Watch Live

Tweet TWEET

Brazil’s Neves Gets Party Endorsement, to Challenge Rousseff

Photographer: Evaristo Sa/AFP via Getty Images

Aecio Neves, Brazilian presidential hopeful, said his government would focus on reaching the mid-point of the 2.5 percent to 6.5 percent target range rather than trying to avoid breaching the ceiling. Close

Aecio Neves, Brazilian presidential hopeful, said his government would focus on... Read More

Close
Open
Photographer: Evaristo Sa/AFP via Getty Images

Aecio Neves, Brazilian presidential hopeful, said his government would focus on reaching the mid-point of the 2.5 percent to 6.5 percent target range rather than trying to avoid breaching the ceiling.

Senator Aecio Neves received his party’s nomination to run for Brazil’s top job in October elections, saying he would seek efficiency in public services as economic growth falters.

“We have the challenge and the responsibility of changing and improving this country,” Neves said in a speech at the national convention of the Brazilian Social Democracy Party, or PSDB, in Sao Paulo today. “We are hostages today to the worst economic equation in emerging markets, with minimal growth and worsening inflation.”

Neves said in an interview with Globo News aired yesterday evening that his administration gradually would reign in public spending as part of a policy to slow Brazil’s inflation to its target within three years.

“An adjustment would be made, but not overnight,” Neves, 54, said in the interview when asked about his fiscal strategy. “We would have a much more austere policy than what’s currently taking place.”

Senator Neves said his administration would reduce the number of ministries and make fiscal accounts more transparent, increasing efficiency while boosting investors’ confidence in Brazil. He said he would simplify the tax system before finding space to alleviate the burden for all taxpayers.

October Vote

President Dilma Rousseff’s lead over Neves has narrowed in opinion polls ahead of the Oct. 5 vote as the economy slows and inflation approaches the upper limit of the target range. Equity markets have rallied on Rousseff’s sliding popularity on speculation Neves would intervene less in the economy if he wins the election.

“Neves is on the rise,” David Fleischer, a professor of political science at the University of Brasilia, said by telephone before Neves’s interview aired. “He’s on the right track.”

Rousseff’s support fell to 34 percent this month from 37 percent in May, according to a June 3-5 Datafolha poll. Neves, also a former governor of Minas Gerais, the country’s second-most populous state, saw his backing slip by 1 percentage point to 19 percent.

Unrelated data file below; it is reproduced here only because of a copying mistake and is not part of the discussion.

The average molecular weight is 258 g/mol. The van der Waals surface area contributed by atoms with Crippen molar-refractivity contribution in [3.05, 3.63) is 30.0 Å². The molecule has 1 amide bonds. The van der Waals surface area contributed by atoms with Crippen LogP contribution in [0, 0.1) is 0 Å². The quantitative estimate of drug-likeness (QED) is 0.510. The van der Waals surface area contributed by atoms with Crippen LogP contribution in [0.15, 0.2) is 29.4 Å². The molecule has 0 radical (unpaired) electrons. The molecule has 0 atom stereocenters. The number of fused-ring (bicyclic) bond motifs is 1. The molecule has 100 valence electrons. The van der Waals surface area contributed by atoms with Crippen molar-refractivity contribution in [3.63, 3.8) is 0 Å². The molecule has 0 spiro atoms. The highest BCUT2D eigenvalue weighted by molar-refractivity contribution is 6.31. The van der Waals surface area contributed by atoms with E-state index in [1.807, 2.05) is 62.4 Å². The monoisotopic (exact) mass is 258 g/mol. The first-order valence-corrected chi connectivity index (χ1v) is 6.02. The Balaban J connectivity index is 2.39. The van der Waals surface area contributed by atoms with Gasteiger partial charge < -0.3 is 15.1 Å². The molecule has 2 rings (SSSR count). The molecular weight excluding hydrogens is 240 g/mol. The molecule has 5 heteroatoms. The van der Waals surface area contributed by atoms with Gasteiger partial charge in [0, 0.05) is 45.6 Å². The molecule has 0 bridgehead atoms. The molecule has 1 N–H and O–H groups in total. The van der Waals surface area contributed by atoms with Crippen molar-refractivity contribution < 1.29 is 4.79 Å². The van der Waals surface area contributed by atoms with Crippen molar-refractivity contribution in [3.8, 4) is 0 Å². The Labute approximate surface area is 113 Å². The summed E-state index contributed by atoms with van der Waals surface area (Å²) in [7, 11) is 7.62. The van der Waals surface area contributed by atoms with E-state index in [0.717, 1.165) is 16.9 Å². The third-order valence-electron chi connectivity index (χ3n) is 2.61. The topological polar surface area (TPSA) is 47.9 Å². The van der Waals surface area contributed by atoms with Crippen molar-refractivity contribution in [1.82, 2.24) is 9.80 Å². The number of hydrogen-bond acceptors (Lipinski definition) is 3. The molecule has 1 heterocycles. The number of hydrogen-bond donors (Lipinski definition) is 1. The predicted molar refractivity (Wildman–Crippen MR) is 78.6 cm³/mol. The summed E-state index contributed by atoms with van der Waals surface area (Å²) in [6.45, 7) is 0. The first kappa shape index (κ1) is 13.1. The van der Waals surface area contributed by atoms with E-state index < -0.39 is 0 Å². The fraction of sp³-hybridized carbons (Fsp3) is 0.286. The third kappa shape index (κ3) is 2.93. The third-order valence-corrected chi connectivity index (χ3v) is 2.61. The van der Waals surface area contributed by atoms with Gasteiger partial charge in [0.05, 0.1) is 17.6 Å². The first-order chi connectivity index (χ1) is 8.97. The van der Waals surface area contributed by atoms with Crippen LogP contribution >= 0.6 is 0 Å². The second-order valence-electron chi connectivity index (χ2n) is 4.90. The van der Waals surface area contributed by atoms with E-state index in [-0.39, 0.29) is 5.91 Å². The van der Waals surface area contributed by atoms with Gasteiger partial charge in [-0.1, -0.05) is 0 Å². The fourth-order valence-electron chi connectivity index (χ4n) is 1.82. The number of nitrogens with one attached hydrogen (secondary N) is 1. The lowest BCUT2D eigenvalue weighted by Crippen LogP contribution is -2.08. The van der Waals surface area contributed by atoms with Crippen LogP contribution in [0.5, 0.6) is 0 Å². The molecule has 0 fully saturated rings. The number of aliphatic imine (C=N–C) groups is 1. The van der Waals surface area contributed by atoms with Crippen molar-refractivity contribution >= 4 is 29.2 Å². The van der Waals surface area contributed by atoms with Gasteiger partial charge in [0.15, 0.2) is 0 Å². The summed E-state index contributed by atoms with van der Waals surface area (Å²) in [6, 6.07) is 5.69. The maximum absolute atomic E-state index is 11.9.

In a runoff election on Oct. 26, Rousseff’s lead over Neves would narrow to 8 percentage points from 11 percentage points in the previous survey. The poll has a margin of error of plus or minus 2 percentage points.

Support Declining

The Ibovespa Sao Paulo Stock Exchange index surged 3 percent June 6, the day the poll was published. It was the biggest increase since March 27 when a separate poll showed Rousseff’s support declining.

“I have absolute conviction that with new public policies and the reorganization of the Brazilian state, the results will give investors the confidence lost during this government,” Neves said in the hour-long interview.

Neves said his government would focus on reaching the mid-point of the 2.5 percent to 6.5 percent target range rather than trying to avoid breaching the ceiling. Consumer prices rose 6.37 percent in May from last year, when inflation twice surpassed 6.5 percent.

The senator said in an interview televised on TV Cultura June 2 that inflation would be able to reach target within two years.

Also during the June 2 interview, Neves said he would continue boosting the minimum wage by at least the rate of inflation and guarantee funding for the government’s Bolsa Familia program, which transfers cash to the poor.

The grandson of former president-elect Tancredo Neves, the senator receives 26 percent of his support among voters earning no more than 1,448 reais ($651) a month, or two minimum salaries, according to the Datafolha poll. Rousseff gets 51 percent of her backing from respondents in the same category. Tancredo Neves died before assuming office.

Rousseff’s predecessor and political mentor, Luiz Inacio Lula da Silva, in 2003 took over the country’s reins from Fernando Henrique Cardoso, a two-term president who co-founded the PSDB.

To contact the reporters on this story: Raymond Colitt in Brasilia Newsroom at rcolitt@bloomberg.net; Filipe Pacheco in Sao Paulo at fpacheco4@bloomberg.net

To contact the editors responsible for this story: Andre Soliani at asoliani@bloomberg.net; Randall Woods at rwoods13@bloomberg.net Randall Woods, Sylvia Wier

Bloomberg reserves the right to remove comments but is under no obligation to do so, or to explain individual moderation decisions.

Please enable JavaScript to view the comments powered by Disqus.